Featured Image: Lorenzo Giacobbo/Airways

Interview: Vueling's Vision for Paperless Boarding

DALLAS — In a competitive industry like commercial aviation, innovation and exploration of new methods and ideas are crucial for any airline’s success. Vueling (VY), the European low-cost carrier (LCC) member of the International Airlines Group (IAG), has found its way to connect more closely with customers by introducing biometric boarding in seven airports across Spain.

This system, a pioneer in the European civil air market, allows passengers to check in, get through security checks, and board aircraft without using a single piece of physical documentation. Instead, all these processes are managed through facial recognition.

Airways had the chance to talk with the Digital Transformation and Innovation team of VY and discuss the performance of biometric boarding at the beginning of its implementation, and its potential viability in the long term on a larger, worldwide scale on all airports in the world.

Vueling is confident that, within a few years, this view will be a thing of the past thanks to the implementation of biometric boarding. Photo: Iberia

What’s the Motivation Behind the Project?

Javier Álvarez Sánchez, Information Technology Director at Vueling, stated that the main idea of the implementation of biometric boarding is to make the process for customers as easy and smooth as possible: “We are trying to provide the best customer experience. We understand that the airport experience can be stressful, especially for those customers who are not used to flying frequently.”

As of May 2024, the LCC compressed this process into three steps.

  • First, the customer shall check-in for their flight online as it has always been done. 
  • After retrieving the boarding pass for the flight, the passenger gets the option to register their facial recognition data by registering their identity document.
  • Eventually, they shall take a picture of themselves.

Once these steps have been completed, the client can get to the airport and go through the self-bag drop, security check, and boarding without showing any physical documentation.

“We have dedicated queues for facial recognition, and we observe that the customers who use this option are thrilled with it, as they don’t even need to take their hands out of their pockets in these queues. Since its official introduction in February, more and more passengers have discovered and switched to this method,” Javier clarified.
Vueling’s largest hub, Barcelona-El Prat Airport, is the largest promoter of biometric boarding not only in Spain but in the entire European continent. Photo: Aena

What are the Biggest Challenges for Large-Scale Implementation?

“The biggest challenge for us is that we need to work with each airport authority of each destination we fly to”, Javier explained.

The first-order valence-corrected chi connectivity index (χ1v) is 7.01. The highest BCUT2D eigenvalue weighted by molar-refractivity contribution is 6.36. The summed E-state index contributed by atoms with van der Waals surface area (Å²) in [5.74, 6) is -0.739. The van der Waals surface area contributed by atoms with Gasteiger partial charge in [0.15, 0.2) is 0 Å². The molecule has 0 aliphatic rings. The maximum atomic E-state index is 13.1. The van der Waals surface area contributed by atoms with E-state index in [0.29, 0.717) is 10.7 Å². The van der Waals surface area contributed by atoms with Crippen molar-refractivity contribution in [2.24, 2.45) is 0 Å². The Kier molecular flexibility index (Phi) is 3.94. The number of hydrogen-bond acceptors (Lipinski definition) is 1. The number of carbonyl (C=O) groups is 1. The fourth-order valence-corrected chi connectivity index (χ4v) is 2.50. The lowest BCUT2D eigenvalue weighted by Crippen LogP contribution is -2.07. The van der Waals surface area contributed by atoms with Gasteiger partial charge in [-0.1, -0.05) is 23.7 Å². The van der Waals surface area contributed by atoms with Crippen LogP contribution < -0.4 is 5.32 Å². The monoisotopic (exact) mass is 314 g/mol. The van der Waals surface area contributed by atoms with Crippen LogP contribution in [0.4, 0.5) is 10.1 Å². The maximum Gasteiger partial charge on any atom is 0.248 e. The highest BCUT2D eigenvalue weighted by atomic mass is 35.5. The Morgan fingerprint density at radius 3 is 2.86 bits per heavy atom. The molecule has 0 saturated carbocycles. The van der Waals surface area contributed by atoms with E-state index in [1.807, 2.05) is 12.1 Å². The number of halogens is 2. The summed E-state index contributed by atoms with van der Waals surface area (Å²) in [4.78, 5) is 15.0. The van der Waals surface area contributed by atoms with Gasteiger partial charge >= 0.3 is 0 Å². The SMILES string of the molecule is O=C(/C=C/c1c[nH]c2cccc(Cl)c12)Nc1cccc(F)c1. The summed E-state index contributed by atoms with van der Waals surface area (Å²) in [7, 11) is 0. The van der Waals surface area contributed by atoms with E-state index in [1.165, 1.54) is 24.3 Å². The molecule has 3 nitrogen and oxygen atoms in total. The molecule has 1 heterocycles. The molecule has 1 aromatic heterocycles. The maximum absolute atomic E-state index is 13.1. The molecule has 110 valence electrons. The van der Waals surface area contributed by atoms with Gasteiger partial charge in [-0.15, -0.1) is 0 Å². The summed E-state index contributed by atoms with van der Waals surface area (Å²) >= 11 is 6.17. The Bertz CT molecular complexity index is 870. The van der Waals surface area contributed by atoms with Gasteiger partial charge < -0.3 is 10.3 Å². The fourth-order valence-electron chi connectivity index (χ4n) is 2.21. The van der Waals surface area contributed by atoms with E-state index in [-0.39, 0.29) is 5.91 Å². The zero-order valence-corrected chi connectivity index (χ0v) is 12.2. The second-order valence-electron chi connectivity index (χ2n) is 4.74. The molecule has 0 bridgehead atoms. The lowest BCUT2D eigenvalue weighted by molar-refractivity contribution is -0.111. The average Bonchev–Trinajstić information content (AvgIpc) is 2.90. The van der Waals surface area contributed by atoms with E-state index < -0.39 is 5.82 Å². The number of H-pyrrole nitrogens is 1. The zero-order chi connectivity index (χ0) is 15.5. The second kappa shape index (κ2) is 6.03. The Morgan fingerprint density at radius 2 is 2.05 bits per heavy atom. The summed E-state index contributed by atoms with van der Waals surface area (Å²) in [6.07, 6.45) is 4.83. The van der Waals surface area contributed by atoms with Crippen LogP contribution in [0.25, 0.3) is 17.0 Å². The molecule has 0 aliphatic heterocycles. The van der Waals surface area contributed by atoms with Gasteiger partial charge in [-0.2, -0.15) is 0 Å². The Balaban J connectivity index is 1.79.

Currently, VY is working with Aena, which is the airport authority responsible for the large majority of airports located in Spain. As of today, the low-cost carrier offers biometric boarding at seven airports: Barcelona (BCN), Madrid (MAD), Menorca (MAH), Palma de Mallorca (PMI), Ibiza (IBZ), Tenerife (TFS), and Las Palmas de Gran Canaria (LPA).

“In the future, we want to implement this in all of our European networks. After observing the adaptation of passengers during the next months, we expect to work with authorities of our other main hubs in Europe, such as Rome, Paris or Amsterdam.”

Despite ensuring complete data protection and privacy, Vueling will still maintain the traditional airport processes available for all customers. Photo: Iberia

Is Passenger Privacy at Risk with Biometric Boarding?

Javier Sánchez clarified that biometric boarding is a completely voluntary option. “Passengers can still follow the same process as always. Despite this, we can ensure that all the procedures are compliant with the European General Data Protection Regulation.”

“While all the data registered from the passengers is currently being stored in the Aena and Vueling databases, we are only accessing this information to validate the boarding of our customers, but we are never storing additional details in our database.

“We guarantee that the data is only used for its basic purpose, and the one that the passenger accepted at the moment of the registration.”

After its consolidation in the Spanish domestic market, Rome, Paris, and Amsterdam will follow in the implementation of biometric boarding. Photo: Tony Bordelais/Airways

Flying Without Physical Documents: Is it Viable Worldwide?

“It’s difficult to predict when will biometric boarding expand to the rest of the world. However, in the busy seasons for commercial aviation, like the summer or Christmas Period, as facial recognition balances the security requirements with customer experience, once passengers get used to this process, they will be the ones demanding the tools from the authorities worldwide.

“That’s why we want to be pioneering in this project”, reassured Javier: “We trust that in a few years, it will be implemented in many stations across Europe and the rest of the world.

Stay tuned to Airways, as our team will very soon be personally reviewing on-site how Vueling’s facial recognition and biometric boarding performs in a large hub like BCN, and if it is as efficient and comfortable as promoted by one of Europe’s largest low-cost airlines.

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